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The Citadel of the Autarch (The Book of the New Sun, #4)
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The Citadel of the Autarch (The Book of the New Sun #4)

4.22 of 5 stars 4.22  ·  rating details  ·  3,306 ratings  ·  66 reviews
Severian the Torturer continues his epic journey across the lands of Urth, a journey as fraught with peril as it is with wonder. Exiled from his guild he is an outcast, but his travels are woven with strange portents. The Claw of the Conciliator, relic of a prophet and promise of a new age, flames to life in his hands. He carries the great sword Terminus Est, the Line of D...more
Hardcover, 320 pages
Published March 1983 by Sidgwick & Jackson (first published 1983)
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4.0 stars. Excellent end to a unique and ground-breaking science-fantasy series. I have never read anything like this before. Now that I have completed all four books, I will need to go back and re-read them (or re-listen to them) again as there is so much going on that I believe the second time through may be even more enjoyable than the first. HIGHEST POSSIBLE RECOMMENDATION!!!

Winner: John W. Campbell Award for Best Novel (1984)
Nominee: Britsh Science Fiction Award for Best Novel (1984)
Gene Wolfe’s deceptively long Book of the New Sun comes to a close with this, the final volume, The Citadel of the Autarch. (Actually, that’s not quite true – he apparently wrote an extra book in 1987 called The Urth of the New Sun, which I may or may not read in the future.)

This was a difficult series to review because it’s really just one long book split into four, and – like many promising stories whose ultimate value hinges on how well they turn out – I couldn’t really judge it until now. So...more
And so concludes one of the strangest fantasy series I've ever read. At times I felt bowled over by the meandering narrative, beautiful prose and superb story telling but at others I felt a little lost trying to wrestle with the cryptic meanings and grasp just what he author was trying to say.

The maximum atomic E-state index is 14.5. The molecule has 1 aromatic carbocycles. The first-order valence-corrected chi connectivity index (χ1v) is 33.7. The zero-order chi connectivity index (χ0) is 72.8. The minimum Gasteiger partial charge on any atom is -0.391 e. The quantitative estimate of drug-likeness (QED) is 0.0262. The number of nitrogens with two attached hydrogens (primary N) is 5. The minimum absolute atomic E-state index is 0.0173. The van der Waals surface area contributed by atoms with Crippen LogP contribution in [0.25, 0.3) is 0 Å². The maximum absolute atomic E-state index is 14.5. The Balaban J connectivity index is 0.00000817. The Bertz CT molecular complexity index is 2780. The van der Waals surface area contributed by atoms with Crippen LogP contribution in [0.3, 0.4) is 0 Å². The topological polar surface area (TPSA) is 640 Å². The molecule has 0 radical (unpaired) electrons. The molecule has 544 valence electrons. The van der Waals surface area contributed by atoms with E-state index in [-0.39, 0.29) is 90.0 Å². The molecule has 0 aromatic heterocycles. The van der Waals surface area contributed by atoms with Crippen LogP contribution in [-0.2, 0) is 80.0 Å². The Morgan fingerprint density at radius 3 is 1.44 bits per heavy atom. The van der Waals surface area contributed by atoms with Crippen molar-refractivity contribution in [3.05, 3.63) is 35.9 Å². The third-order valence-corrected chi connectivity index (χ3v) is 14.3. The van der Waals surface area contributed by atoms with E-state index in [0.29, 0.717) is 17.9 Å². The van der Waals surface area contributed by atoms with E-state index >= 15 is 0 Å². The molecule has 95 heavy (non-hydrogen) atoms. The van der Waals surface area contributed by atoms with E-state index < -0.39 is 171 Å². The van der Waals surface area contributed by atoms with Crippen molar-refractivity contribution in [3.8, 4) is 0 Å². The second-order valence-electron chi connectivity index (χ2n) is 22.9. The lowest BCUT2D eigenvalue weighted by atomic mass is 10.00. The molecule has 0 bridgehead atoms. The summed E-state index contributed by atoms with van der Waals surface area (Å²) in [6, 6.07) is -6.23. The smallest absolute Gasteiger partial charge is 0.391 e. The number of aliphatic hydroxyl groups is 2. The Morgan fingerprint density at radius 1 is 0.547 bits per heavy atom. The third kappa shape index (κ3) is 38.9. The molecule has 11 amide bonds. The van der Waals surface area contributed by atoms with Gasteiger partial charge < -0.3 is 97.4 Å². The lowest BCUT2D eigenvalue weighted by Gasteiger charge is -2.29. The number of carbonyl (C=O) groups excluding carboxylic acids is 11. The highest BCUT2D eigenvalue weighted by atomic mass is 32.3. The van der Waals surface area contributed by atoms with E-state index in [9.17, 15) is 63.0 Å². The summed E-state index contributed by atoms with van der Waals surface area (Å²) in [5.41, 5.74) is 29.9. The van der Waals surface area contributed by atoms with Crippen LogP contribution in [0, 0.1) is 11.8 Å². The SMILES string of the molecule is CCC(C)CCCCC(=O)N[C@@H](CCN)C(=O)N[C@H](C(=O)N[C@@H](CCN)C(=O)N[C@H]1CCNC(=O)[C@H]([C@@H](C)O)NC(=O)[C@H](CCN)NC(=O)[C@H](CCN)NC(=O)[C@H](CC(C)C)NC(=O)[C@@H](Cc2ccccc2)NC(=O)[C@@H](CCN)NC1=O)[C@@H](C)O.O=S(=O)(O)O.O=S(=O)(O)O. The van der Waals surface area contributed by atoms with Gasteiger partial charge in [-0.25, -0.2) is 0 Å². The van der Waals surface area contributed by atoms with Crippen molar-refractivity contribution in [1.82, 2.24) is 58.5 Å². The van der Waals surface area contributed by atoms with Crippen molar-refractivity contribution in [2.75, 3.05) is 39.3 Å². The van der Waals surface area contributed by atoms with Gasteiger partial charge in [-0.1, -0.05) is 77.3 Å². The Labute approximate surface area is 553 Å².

I particularly loved the first half of this book, while Severian convalesces after a particularly severe fever, he is called upon to adjudicate between several suitors who are trying to win over a woman and...more
I am by no means competent to review this literary masterpiece, but — having read the litany of confusion on the review pages of this volume and its companions — I wish to state the following, simply in order to be helpful.

1. The four volumes of The Book of the New Sun are one long novel, not four separate books. It was originally published in four volumes because it was too expensive and cumbersome to print as one. Don't expect the satisfaction of an ending at the conclusion of every volume. Ex...more
In the first chapter of The Citadel of the Autarch (1983), Severian, no longer a lictor, is walking without career, sword, or companion towards the war. The perpetual conflict between the Ascians and his Commonwealth has been lurking off-stage in the first three of his books, but here we learn with Severian that "War is not a new experience; it is a new world." He watches energy weapons flash violet on the horizon and feels the ground shake beneath him. Hungry, thirsty, weak, and covered with ro...more
Nick Tramdack
My experience with fantasy trilogies or series has tended to be that the quality drops off in the last one. For instance, Lord of the Rings and His Dark Materials definitely fit this pattern of the "weak last book". Who's to say why this happens? All I know is, even the great Gene Wolfe isn't immune.